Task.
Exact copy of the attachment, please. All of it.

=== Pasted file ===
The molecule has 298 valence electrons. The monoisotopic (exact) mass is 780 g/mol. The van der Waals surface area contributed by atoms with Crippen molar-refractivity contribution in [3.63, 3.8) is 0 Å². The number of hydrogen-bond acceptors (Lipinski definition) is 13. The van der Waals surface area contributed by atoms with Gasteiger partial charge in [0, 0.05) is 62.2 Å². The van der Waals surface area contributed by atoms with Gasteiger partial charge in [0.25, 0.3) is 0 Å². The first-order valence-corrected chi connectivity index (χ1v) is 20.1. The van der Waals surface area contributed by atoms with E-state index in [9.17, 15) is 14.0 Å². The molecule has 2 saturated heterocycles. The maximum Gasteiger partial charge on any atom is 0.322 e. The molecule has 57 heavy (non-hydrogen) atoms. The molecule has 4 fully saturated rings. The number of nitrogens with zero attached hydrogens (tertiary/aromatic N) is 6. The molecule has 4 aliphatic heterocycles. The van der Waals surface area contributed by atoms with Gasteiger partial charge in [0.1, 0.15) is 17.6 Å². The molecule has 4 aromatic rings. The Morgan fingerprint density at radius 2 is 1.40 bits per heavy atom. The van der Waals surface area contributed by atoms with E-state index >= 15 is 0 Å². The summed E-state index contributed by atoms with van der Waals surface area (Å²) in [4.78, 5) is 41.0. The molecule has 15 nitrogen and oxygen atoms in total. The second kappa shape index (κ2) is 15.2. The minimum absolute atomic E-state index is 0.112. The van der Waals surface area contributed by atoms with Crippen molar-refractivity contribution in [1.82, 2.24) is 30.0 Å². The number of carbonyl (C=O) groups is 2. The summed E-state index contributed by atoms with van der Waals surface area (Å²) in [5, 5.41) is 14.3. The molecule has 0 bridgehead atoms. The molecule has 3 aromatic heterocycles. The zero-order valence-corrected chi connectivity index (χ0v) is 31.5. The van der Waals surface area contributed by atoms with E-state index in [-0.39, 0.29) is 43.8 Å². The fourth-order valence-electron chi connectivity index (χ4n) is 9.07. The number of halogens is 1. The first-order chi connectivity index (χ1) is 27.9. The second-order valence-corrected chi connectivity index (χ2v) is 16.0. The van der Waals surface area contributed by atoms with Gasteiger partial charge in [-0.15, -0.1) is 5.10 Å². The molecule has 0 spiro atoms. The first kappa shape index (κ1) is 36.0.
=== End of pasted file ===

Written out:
The molecule has 298 valence electrons. The monoisotopic (exact) mass is 780 g/mol. The van der Waals surface area contributed by atoms with Crippen molar-refractivity contribution in [3.63, 3.8) is 0 Å². The number of hydrogen-bond acceptors (Lipinski definition) is 13. The van der Waals surface area contributed by atoms with Gasteiger partial charge in [0, 0.05) is 62.2 Å². The van der Waals surface area contributed by atoms with Gasteiger partial charge in [0.25, 0.3) is 0 Å². The first-order valence-corrected chi connectivity index (χ1v) is 20.1. The van der Waals surface area contributed by atoms with E-state index in [9.17, 15) is 14.0 Å². The molecule has 2 saturated heterocycles. The maximum Gasteiger partial charge on any atom is 0.322 e. The molecule has 57 heavy (non-hydrogen) atoms. The molecule has 4 fully saturated rings. The number of nitrogens with zero attached hydrogens (tertiary/aromatic N) is 6. The molecule has 4 aliphatic heterocycles. The van der Waals surface area contributed by atoms with Gasteiger partial charge in [0.1, 0.15) is 17.6 Å². The molecule has 4 aromatic rings. The Morgan fingerprint density at radius 2 is 1.40 bits per heavy atom. The van der Waals surface area contributed by atoms with E-state index >= 15 is 0 Å². The summed E-state index contributed by atoms with van der Waals surface area (Å²) in [4.78, 5) is 41.0. The molecule has 15 nitrogen and oxygen atoms in total. The second kappa shape index (κ2) is 15.2. The minimum absolute atomic E-state index is 0.112. The van der Waals surface area contributed by atoms with Crippen molar-refractivity contribution in [1.82, 2.24) is 30.0 Å². The number of carbonyl (C=O) groups is 2. The summed E-state index contributed by atoms with van der Waals surface area (Å²) in [5, 5.41) is 14.3. The molecule has 0 bridgehead atoms. The molecule has 3 aromatic heterocycles. The zero-order valence-corrected chi connectivity index (χ0v) is 31.5. The van der Waals surface area contributed by atoms with E-state index in [-0.39, 0.29) is 43.8 Å². The fourth-order valence-electron chi connectivity index (χ4n) is 9.07. The number of halogens is 1. The first-order chi connectivity index (χ1) is 27.9. The second-order valence-corrected chi connectivity index (χ2v) is 16.0. The van der Waals surface area contributed by atoms with Gasteiger partial charge in [-0.15, -0.1) is 5.10 Å². The molecule has 0 spiro atoms. The first kappa shape index (κ1) is 36.0.